The contract owner must spend, receive, or send a signed message to the contract before the new global-epoch-trigger-point is reached or all funds will become available for beneficiaries to collect.
In this way, the contract owner could set up a hardware wallet and then destroy the 24 words. If they lose the wallet it’s no big deal - any one of beneficiary wallets will be able to collect all the funds when the global-epoch-trigger-point has passed.
Funds are always safe.
There is nothing to lose.
There is nothing to get stolen.
There is nothing to forget.
There is no one we need to trust.
I need to know the following before starting this work:
Does a smart contract like this already exist?
Can anyone think of a reason this wouldn’t work or can’t be done?
You are just removing the need to backup the seed phrase, but there still has to be a private key somewhere in the hardware wallet and that can still in principle be extracted by a malicious firmware.
A malicious firmware can do nearly everything and that was clear before this event. What was new to many is that the secure enclave on a Ledger is not as isolated as thought. (BTW: Trezor does not even have a secure enclave.)
You have to (and always had to) trust the firmware to some extent. And if you do, there will be nothing extracted without you triggering it and consenting to it and Ledger’s defense of the functionality is quite correct. Their communication was horrendous, though.
But you still have to trust the firmware with your solution. That the user does not have to think about the secrets anymore and does not see them, does not mean that they are not there.
That’s not how contracts on Cardano work. They are not active. They cannot react to events.
Contracts are just instructions what nodes/block producers should do to validate if is okay to do a transaction. The transaction is always initiated from off-chain – either by a person or by some automated off-chain code on a server or such.
In this case that actually makes it easier. The “beneficiary” does not have to send a 1 ADA fake, trigger transaction. They just build a transaction transferring all the funds to wherever they want. And what the contract contains is that this is okay, because it is signed by the correct key.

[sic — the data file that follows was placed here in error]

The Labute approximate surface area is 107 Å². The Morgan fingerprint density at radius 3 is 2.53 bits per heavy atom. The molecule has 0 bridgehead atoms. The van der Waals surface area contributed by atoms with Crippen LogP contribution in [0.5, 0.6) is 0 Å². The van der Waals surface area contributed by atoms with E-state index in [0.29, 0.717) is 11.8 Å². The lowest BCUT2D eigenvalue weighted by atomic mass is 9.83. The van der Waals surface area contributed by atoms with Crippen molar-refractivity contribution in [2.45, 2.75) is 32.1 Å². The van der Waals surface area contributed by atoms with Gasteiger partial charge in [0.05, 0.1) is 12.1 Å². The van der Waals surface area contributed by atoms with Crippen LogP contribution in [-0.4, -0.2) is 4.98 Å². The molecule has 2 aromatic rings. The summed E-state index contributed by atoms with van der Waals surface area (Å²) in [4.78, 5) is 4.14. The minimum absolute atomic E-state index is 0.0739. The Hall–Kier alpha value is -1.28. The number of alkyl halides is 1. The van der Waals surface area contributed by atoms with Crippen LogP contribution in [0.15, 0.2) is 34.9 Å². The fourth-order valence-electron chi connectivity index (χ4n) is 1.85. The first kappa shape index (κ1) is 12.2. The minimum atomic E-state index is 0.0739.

You actually don’t even need Plutus contracts for that. Simple native contracts are enough.
Hmmm. There is this paper explaining how to defeat the firmware protection on STM32 even when the chip has readout protection enabled.
Altogether, these vulnerabilities completely break security for RDP Level 1 and alarmingly weaken security for RDP Level 2. Since only low-cost lab equipment is required, the impact increases. Especially the combination of vulnerabilities, e.g., downgrading security from RDP Level 2 and using the SWD exploit to read the firmware pushes the complexity of attacks down to the hobbyist level. Cold-Boot Stepping and the security downgrade might also work on other STM32 chip series, as they are
based on the same concept. Thus, the impact of this analysis is severe and might be expendable to more systems.
I guess that means you had better not let any well funded hackers obtain your physical device.
Are these “secure enclave” chips similarly vulnerable?
I’m honestly not sure if this secure enclave really is an advantage.
I’m now more interested in the question if it is – apart from the horrible communication – really that much of a disaster.
If both still only accept signed firmwares and only after the user has given consent (e.g., by PIN) then they are still both comparably secure.
Trezor does accept unsigned firmwares, but then it should extensively warn you:
As always: Open source is great for a lot of reasons, but security is only part of it in a very limited way. It could even give a false sense of security.
You typically do not get the firmware from the source you can read on Github, but from the Trezor Suite without a clear way to verify if the code you are running has anything to do with the code you can read.
You’d need a quite complicated reproducible build workflow to make it really more secure, doable, but not in place at all.
This is an amazing idea but I would prefer that the beneficiary initiate the transaction with their own wallet as a check that the beneficiary does indeed still have control of the receiving address. This is why I crowd sourced the problem here in this forum too. I finally accept that I need to think of smart contracts simply as information you check to see if a transaction has permission to proceed. But actual instructions to move funds must come from outside the blockchain in the form of a transaction written for the purpose. In fact, my IOG instructors prefer the term “validation script” over “smart contract”. Thanks for the much needed whack on the head.
In any case, your solution will work just fine.
The beneficiary needs to send a transaction to the blockchain with the instructions to move the funds. As long as the transaction is signed by his/her hardware wallet and we have past the global-epoch-trigger-point then the funds will be sent.